'Lucas' In The Laboratory
This paper reports on experimental tests of an instantiation of the Lucas asset pricing model with heterogeneous agents and time-varying private income streams. Central features of the model (infinite horizon, perishability of consumption, stationarity) present difficult challenges and require a novel experimental design. The experimental evidence provides broad support for the qualitative pricing and consumption predictions of the model (prices move with fundamentals, agents smooth consumption) but sharp differences from the quantitative predictions emerge (asset prices display excess volatility, agents do not hedge price risk). Generalized Method of Moments (GMM) tests of the stochastic Euler equations yield very different conclusions depending on the instruments chosen. It is suggested that the qualitative agreement with and quantitative deviation from theoretical predictions arise from agents' expectations about future prices, which are almost self-fulfilling and yet very different from what they would need to be if they were exactly self-fulfilling (as the Lucas model requires).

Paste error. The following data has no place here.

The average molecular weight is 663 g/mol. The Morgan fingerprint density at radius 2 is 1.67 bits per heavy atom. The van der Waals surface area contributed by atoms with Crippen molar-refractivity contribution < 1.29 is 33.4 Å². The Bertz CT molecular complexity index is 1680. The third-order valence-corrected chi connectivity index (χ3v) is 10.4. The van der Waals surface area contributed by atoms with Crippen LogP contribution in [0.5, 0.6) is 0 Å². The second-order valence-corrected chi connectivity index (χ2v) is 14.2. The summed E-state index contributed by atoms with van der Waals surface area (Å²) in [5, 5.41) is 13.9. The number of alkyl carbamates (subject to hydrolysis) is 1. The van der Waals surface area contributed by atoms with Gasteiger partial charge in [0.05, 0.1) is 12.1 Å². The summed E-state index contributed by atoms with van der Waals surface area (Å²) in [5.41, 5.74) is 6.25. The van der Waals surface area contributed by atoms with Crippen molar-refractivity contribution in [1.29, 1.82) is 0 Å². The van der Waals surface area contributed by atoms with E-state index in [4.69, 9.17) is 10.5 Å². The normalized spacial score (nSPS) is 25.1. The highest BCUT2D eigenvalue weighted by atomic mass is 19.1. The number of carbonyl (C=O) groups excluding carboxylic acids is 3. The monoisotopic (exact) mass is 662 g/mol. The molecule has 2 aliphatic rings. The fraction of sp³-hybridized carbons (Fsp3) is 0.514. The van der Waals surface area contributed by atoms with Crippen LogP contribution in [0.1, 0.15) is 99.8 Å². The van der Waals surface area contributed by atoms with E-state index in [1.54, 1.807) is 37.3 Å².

|Date of creation:||May 2013|
|Publication status:||published as ELENA ASPAROUHOVA & PETER BOSSAERTS & NILANJAN ROY & WILLIAM ZAME, 2016. "“Lucas” In The Laboratory," The Journal of Finance, , pages n/a-n/a.|
|Contact details of provider:|| Postal: National Bureau of Economic Research, 1050 Massachusetts Avenue Cambridge, MA 02138, U.S.A.|
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